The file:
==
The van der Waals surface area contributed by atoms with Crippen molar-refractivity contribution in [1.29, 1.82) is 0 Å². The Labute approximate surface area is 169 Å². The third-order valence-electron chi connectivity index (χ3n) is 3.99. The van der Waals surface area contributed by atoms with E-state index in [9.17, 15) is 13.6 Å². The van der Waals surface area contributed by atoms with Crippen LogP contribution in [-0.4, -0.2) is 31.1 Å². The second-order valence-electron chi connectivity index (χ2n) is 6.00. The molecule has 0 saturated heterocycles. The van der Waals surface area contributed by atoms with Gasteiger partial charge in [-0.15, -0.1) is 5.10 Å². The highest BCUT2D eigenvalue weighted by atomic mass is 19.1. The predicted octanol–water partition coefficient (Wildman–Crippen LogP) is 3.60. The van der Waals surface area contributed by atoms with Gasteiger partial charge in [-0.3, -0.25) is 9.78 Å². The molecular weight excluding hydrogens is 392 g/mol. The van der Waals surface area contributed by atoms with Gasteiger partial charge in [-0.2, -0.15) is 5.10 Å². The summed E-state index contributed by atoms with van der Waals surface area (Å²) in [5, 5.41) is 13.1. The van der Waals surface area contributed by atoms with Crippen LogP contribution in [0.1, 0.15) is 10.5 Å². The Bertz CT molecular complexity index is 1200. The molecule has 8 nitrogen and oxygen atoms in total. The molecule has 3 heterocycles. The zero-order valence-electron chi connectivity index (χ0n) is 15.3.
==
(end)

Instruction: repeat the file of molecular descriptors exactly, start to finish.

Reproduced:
The van der Waals surface area contributed by atoms with Crippen molar-refractivity contribution in [1.29, 1.82) is 0 Å². The Labute approximate surface area is 169 Å². The third-order valence-electron chi connectivity index (χ3n) is 3.99. The van der Waals surface area contributed by atoms with E-state index in [9.17, 15) is 13.6 Å². The van der Waals surface area contributed by atoms with Crippen LogP contribution in [-0.4, -0.2) is 31.1 Å². The second-order valence-electron chi connectivity index (χ2n) is 6.00. The molecule has 0 saturated heterocycles. The van der Waals surface area contributed by atoms with Gasteiger partial charge in [-0.15, -0.1) is 5.10 Å². The highest BCUT2D eigenvalue weighted by atomic mass is 19.1. The predicted octanol–water partition coefficient (Wildman–Crippen LogP) is 3.60. The van der Waals surface area contributed by atoms with Gasteiger partial charge in [-0.3, -0.25) is 9.78 Å². The molecular weight excluding hydrogens is 392 g/mol. The van der Waals surface area contributed by atoms with Gasteiger partial charge in [-0.2, -0.15) is 5.10 Å². The summed E-state index contributed by atoms with van der Waals surface area (Å²) in [5, 5.41) is 13.1. The van der Waals surface area contributed by atoms with Crippen LogP contribution in [0.1, 0.15) is 10.5 Å². The Bertz CT molecular complexity index is 1200. The molecule has 8 nitrogen and oxygen atoms in total. The molecule has 3 heterocycles. The zero-order valence-electron chi connectivity index (χ0n) is 15.3.